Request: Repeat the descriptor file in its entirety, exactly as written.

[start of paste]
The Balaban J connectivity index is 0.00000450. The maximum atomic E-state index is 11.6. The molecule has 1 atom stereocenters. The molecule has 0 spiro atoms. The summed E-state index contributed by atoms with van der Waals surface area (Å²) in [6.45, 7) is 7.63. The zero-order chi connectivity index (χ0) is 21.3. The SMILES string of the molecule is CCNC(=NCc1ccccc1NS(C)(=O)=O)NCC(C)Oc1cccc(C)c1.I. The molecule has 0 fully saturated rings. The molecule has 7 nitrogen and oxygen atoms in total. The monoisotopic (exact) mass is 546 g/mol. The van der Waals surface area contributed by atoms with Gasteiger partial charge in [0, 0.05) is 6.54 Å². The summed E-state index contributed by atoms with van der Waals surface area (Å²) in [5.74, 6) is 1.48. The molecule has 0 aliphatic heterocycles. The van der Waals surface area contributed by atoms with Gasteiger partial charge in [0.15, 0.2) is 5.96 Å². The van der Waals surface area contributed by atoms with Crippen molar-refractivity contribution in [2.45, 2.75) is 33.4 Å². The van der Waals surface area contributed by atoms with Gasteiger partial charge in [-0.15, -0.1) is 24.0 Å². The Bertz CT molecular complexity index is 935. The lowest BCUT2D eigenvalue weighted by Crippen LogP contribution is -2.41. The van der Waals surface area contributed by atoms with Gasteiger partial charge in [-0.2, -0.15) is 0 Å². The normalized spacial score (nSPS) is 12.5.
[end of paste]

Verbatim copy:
The Balaban J connectivity index is 0.00000450. The maximum atomic E-state index is 11.6. The molecule has 1 atom stereocenters. The molecule has 0 spiro atoms. The summed E-state index contributed by atoms with van der Waals surface area (Å²) in [6.45, 7) is 7.63. The zero-order chi connectivity index (χ0) is 21.3. The SMILES string of the molecule is CCNC(=NCc1ccccc1NS(C)(=O)=O)NCC(C)Oc1cccc(C)c1.I. The molecule has 0 fully saturated rings. The molecule has 7 nitrogen and oxygen atoms in total. The monoisotopic (exact) mass is 546 g/mol. The van der Waals surface area contributed by atoms with Gasteiger partial charge in [0, 0.05) is 6.54 Å². The summed E-state index contributed by atoms with van der Waals surface area (Å²) in [5.74, 6) is 1.48. The molecule has 0 aliphatic heterocycles. The van der Waals surface area contributed by atoms with Gasteiger partial charge in [0.15, 0.2) is 5.96 Å². The van der Waals surface area contributed by atoms with Crippen molar-refractivity contribution in [2.45, 2.75) is 33.4 Å². The van der Waals surface area contributed by atoms with Gasteiger partial charge in [-0.15, -0.1) is 24.0 Å². The Bertz CT molecular complexity index is 935. The lowest BCUT2D eigenvalue weighted by Crippen LogP contribution is -2.41. The van der Waals surface area contributed by atoms with Gasteiger partial charge in [-0.2, -0.15) is 0 Å². The normalized spacial score (nSPS) is 12.5.